6.3 hrs • 7/15/12 • Abridged
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  13. 7.7 hrs • 7/15/2012 • Unabridged

    How did Richard Ford’s cat influence his work as a novelist? How is Chuck Close’s portraiture driven by his inability to remember faces? What pivotal moment helped Rosanne Cash understand the healing power of the stage? Creativity is an elusive subject. We enjoy its fruits: movies, novels, paintings, songs, but rarely are we privy to what happens in the creative process. In Spark, Julie Burstein traces the roots of some of the twenty-first century’s most influential and creative thinkers, including Joyce Carol Oates, Yo-Yo Ma, David Milch, Isabel Allende, and Joshua Redman. Burstein pulls back the curtain to reveal the sources of these artists’ inspiration and the processes that bring their work into being. “These artists may not change lead into gold,” Burstein writes, “but they lift materials from their familiar contexts, combining, reshaping, transforming them into works of art that change the way we see the world.” Spark is an invaluable resource for the aspiring writer and artist, but the need for creativity extends well beyond the world of paintbrushes and typewriters. Creativity is integral to business, parenting, education, science, and, perhaps most poignantly, our personal relationships. Rarely do books on creativity illuminate and inspire; this marvelous volume will help you find a spark of your own.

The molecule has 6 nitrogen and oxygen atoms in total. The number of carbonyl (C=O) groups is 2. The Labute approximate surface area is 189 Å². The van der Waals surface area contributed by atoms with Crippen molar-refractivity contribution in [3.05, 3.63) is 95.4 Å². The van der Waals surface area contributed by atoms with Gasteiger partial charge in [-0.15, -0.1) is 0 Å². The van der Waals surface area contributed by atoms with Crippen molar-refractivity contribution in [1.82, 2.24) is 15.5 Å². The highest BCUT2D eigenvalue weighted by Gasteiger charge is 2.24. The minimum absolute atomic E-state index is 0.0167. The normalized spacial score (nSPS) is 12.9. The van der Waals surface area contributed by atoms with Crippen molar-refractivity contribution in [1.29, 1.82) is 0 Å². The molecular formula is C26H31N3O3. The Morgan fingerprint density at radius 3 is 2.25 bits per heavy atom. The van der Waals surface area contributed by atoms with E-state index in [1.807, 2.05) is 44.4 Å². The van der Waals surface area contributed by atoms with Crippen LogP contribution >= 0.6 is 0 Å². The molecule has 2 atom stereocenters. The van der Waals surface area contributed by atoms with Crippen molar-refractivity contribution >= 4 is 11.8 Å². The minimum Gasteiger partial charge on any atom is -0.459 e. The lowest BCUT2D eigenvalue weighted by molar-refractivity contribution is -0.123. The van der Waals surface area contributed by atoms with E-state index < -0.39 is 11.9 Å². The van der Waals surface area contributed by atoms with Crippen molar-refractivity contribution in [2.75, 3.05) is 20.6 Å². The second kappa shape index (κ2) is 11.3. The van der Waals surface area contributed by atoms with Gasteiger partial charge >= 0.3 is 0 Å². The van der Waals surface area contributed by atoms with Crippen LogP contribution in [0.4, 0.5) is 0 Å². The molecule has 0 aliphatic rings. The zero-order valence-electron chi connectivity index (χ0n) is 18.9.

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    Spark

    Foreword by Kurt Andersen
    7.7 hrs • 7/15/12 • Unabridged
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  14. 7.3 hrs • 2/7/2012 • Unabridged